"This is the year that we thought, from the start, that our plays would be good enough and would understand what winning was all about that we could start a winning trend here," said O'Dowd. "It's time that we know how to win and expect to win. You look at the age of our players, the experience level, and it is reasonable to think this year we should make that big step."

The heart and soul of the Rockies is the heart of a batting order that has been put in place this spring with the decision by Hurdle to alternate his left-handed and right-handed bats. After right-handed-hitting center fielder Willy Taveras leads off and switch-hitting second baseman Kaz Matsui bats second, Hurdle will primarily fill out the lineup card with third baseman Garrett Atkins, first baseman Todd Helton, left fielder Matt Holliday, and right fielder Brad Hawpe. That is a right-left-right-left combo that will present more of a late-inning challenge for opposing managers than the lineup at the end of last year, when Hurdle had Atkins-Holliday and Helton-Hawpe hitting back to back.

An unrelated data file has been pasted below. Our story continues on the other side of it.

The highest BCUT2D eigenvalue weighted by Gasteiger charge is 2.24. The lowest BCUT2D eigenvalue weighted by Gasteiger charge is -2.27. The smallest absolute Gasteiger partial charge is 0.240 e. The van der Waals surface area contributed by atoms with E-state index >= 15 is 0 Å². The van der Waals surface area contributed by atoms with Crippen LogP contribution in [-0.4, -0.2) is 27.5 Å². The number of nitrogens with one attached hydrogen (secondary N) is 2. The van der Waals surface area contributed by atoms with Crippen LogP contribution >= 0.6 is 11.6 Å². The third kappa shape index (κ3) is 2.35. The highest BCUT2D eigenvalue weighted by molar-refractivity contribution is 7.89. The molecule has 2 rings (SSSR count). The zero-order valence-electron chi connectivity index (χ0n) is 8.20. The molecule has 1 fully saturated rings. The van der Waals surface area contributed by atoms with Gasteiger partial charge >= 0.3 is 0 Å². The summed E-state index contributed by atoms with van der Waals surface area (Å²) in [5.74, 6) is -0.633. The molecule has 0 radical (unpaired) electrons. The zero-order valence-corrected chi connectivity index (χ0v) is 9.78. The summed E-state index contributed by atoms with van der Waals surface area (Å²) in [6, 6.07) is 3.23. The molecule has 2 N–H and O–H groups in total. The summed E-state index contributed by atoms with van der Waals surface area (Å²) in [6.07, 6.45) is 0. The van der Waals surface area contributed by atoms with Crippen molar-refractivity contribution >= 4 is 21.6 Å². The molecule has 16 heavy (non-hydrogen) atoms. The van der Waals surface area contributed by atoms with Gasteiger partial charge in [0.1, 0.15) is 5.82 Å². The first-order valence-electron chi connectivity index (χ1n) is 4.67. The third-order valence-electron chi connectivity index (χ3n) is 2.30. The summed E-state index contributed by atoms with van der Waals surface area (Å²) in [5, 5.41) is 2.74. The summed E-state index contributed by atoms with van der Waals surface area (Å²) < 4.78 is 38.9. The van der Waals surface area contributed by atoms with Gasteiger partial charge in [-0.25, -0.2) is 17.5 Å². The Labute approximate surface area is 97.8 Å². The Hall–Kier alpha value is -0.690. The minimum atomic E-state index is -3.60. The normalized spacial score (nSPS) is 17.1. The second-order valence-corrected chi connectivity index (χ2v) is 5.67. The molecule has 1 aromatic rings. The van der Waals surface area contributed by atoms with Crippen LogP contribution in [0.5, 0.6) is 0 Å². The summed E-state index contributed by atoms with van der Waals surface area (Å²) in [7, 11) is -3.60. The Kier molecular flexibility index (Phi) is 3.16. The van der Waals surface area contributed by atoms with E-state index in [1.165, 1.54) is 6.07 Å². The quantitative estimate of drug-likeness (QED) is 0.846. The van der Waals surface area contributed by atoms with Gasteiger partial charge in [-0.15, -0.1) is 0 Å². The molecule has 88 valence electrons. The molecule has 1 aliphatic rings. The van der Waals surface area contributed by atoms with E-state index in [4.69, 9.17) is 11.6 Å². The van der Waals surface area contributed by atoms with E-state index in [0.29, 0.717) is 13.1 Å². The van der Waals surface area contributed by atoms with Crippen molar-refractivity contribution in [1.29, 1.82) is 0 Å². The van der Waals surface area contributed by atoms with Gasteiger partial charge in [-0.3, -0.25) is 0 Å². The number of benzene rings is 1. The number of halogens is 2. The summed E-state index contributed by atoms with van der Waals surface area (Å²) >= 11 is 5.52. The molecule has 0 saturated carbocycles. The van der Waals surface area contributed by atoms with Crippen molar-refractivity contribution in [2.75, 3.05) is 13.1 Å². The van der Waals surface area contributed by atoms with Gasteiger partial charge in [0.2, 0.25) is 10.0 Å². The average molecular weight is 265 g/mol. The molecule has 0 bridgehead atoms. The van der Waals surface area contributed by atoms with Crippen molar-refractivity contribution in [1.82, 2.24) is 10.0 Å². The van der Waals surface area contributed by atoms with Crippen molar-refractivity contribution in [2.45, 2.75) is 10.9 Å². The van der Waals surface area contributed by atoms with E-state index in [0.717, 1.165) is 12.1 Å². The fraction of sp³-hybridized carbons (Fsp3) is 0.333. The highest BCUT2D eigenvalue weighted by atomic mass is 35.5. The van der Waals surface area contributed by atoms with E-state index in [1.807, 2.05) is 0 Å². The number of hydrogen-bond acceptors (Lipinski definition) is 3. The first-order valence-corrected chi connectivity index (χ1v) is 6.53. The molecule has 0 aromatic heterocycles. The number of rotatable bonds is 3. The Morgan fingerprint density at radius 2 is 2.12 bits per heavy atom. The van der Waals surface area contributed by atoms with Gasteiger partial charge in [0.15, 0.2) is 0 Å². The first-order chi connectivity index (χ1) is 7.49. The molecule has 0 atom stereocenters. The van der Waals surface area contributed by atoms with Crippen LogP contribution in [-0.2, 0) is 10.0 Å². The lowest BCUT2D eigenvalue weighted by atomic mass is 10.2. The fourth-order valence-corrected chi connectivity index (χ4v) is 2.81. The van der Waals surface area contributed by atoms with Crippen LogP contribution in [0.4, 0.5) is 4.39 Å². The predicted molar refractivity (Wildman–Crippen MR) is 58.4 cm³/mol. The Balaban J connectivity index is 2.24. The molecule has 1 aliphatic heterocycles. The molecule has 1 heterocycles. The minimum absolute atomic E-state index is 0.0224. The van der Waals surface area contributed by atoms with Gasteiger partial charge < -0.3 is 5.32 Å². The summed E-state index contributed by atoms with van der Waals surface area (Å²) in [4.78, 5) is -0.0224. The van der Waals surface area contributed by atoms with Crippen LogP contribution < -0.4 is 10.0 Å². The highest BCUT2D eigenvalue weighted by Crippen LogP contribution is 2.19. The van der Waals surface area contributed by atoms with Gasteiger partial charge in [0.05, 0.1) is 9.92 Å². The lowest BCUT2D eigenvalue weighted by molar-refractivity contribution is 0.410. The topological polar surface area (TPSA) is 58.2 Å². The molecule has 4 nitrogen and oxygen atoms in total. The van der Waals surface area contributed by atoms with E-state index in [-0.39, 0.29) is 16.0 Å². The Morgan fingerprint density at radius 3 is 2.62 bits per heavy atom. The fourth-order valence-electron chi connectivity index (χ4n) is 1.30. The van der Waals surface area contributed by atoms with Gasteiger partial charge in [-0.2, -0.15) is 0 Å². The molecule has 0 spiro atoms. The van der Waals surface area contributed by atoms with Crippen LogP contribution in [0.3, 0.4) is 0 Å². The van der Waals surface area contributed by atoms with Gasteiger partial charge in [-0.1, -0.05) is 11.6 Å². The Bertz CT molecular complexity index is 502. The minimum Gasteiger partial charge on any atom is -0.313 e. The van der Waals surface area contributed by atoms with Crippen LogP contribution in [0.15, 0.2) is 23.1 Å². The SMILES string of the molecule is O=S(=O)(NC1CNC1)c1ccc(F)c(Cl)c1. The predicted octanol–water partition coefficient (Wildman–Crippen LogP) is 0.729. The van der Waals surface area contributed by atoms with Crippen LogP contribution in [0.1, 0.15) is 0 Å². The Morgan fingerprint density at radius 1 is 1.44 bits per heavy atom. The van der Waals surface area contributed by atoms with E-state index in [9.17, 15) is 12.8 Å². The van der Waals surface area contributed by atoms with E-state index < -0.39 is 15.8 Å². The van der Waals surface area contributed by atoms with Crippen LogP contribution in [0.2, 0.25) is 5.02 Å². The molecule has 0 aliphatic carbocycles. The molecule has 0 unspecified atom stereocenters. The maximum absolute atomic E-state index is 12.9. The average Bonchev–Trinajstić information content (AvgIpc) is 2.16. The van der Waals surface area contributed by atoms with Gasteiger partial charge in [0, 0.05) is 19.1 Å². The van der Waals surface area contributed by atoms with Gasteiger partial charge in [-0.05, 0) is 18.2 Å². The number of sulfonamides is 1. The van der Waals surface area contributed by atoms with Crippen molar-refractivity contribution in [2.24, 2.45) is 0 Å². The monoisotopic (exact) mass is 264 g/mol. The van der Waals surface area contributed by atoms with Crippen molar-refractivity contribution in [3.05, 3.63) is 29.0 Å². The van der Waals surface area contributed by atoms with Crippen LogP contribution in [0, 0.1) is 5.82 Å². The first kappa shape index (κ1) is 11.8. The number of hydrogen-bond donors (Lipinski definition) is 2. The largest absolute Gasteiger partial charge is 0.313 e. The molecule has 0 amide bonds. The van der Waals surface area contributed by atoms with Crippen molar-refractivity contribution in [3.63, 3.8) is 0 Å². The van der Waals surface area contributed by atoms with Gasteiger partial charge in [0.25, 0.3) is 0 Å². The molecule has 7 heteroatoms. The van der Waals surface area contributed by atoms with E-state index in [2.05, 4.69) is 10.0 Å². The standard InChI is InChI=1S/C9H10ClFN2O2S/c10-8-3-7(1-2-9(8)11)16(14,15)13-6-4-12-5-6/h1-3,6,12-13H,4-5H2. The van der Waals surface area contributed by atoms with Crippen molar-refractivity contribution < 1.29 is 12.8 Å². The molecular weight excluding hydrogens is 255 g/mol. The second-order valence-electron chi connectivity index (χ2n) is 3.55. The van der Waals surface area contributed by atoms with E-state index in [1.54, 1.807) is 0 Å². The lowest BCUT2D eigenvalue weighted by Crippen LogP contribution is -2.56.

Helton is the veteran who survived a January dance with Boston about a potential trade. Matsui is the former star in Japan who flopped with the Mets but showed signs of baseball life in the final two months last year with the Rockies. The next most experienced regular is Holliday, with three years big-league service. Hawpe, Atkins, and Taveras (who came from Houston in the Jason Jennings trade) are all headed into their third years in the big leagues. Rookies Troy Tulowitzki at shortstop and Chris Ianetta at catcher fill out the lineup.

The defensive challenge is in the outfield. Taveras can cover plenty of ground and has a plus arm, but Coors Field has sizable territory, and this will be Taveras' first year trying to cover this ground. He'll adapt, but playing in Coors Field places a premium on having Holliday and Hawpe get serious about cleaning up the struggles they are still resolving in their conversion from the infield to the outfield.

Hurdle has versatility with the bench which allows him flexibility in deciding on the 25th man this spring. Jamey Carroll, last year's primary second baseman, can play second, third, short, and left field. Jeff Baker provides protection at the four corner positions, and has the type of bat that allows him to fit comfortably into the middle of the order when he plays. Veteran Steve Finely is moving into a backup role to Taveras, with Yorvit Torrealba expected to catch two or three days a week. That leaves Hurdle to chose from a potential left-handed bat off the bench, John Mabry or Alexis Gomez, or a versatile right-handed-hitting outfielder, Ryan Spilborghs, for the final spot.